Bravo!

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10 hours ago, Ted Schwerzler said:

Framing a pitch is not about manipulating the landing spot following a point of contact. It’s about presenting a reference point that positively impacts the pitcher and does so without looking at anything but intended to the umpire.

 

In other words, framing is about faking out the umpire into thinking that a ball is a strike or reinforcing the umpire's thinking that a strike is a strike. In either case, framing should be part of a major league catcher's skill set until the inferior system of pitch-calling currently in use in MLB is eliminated.

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2 hours ago, Seth Stohs said:

How many stolen base attempts are their in a game? 

I think blocking is important but both are pretty solid at that. Jeffers is solid, at least. 

How many pitches does a catcher catch during a game?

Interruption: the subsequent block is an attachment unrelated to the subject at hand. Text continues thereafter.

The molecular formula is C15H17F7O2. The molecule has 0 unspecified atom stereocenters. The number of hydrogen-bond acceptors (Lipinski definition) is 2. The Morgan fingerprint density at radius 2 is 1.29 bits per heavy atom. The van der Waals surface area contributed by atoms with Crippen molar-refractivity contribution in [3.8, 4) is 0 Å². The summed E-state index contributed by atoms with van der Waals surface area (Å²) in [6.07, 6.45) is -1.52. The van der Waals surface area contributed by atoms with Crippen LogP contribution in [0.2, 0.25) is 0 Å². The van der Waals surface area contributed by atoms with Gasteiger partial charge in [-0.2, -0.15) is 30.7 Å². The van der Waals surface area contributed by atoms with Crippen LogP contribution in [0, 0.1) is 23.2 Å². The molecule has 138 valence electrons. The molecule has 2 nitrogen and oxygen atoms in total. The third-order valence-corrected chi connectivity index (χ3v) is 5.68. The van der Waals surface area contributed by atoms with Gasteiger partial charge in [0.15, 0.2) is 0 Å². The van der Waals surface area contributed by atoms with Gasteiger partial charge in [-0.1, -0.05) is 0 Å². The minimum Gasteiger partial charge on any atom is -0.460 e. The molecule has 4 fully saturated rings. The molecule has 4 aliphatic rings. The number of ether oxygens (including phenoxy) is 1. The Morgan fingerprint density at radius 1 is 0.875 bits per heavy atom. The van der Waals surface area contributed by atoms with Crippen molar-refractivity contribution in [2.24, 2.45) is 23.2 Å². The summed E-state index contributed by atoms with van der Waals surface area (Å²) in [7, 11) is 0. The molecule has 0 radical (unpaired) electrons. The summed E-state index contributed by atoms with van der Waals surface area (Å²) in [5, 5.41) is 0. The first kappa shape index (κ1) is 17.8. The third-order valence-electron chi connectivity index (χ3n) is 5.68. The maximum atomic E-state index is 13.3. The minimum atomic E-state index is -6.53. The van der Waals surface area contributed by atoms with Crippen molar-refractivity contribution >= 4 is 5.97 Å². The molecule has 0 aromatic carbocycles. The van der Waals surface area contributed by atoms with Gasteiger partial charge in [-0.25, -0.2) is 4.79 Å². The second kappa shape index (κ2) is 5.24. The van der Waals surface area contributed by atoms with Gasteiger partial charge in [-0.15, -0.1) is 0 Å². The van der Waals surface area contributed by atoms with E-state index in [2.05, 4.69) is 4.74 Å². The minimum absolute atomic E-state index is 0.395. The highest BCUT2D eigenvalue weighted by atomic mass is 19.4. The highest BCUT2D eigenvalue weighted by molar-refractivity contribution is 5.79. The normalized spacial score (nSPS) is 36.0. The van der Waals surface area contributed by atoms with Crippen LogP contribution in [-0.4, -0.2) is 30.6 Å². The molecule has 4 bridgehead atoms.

This article took a cheap shot at Garver, comparing him to Sanchez as a bad catcher. Jeffers' pitch framing was similar to Garver's pitch framing, Jeffers was a little better. The combination of passed balls and wild pitches was similar to Garver. The caught stealing percentage was similar to Garver.

Jeffers is not a plus defensive catcher. He's middle of the road. That's not bad or anything, but he's no leap forward over Garver when the two are behind the plate.
 

 

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First of all, no one knows that the umpire won't call the same call regardless of the catcher moving his glove. I see Jeffers move his glove so often that it just seems stupid. If you want to get the umpire to call the close one, you shouldn't move it at all. If you move it in, it means you thought, as a catcher, that it wasn't a strike and needed help. Framing is a totally subjective stat, and not really mesureable. Soon.............. 

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The entire idea of whether framing actually makes any difference whatsoever might be enlightened by a wide survey and discussion/interviews with MLB umpires. Umpires do not see the glove, they focus on the ball. From my own limited experience (100 games or so) umpiring at a Legion baseball level, the catcher moving sharply for a pitch was noticeable and a little distracting. A catcher who was "quiet" made it easier to focus on the ball. As a baseball coach, the catcher receiving the ball with minimum movement was taught and worked on daily.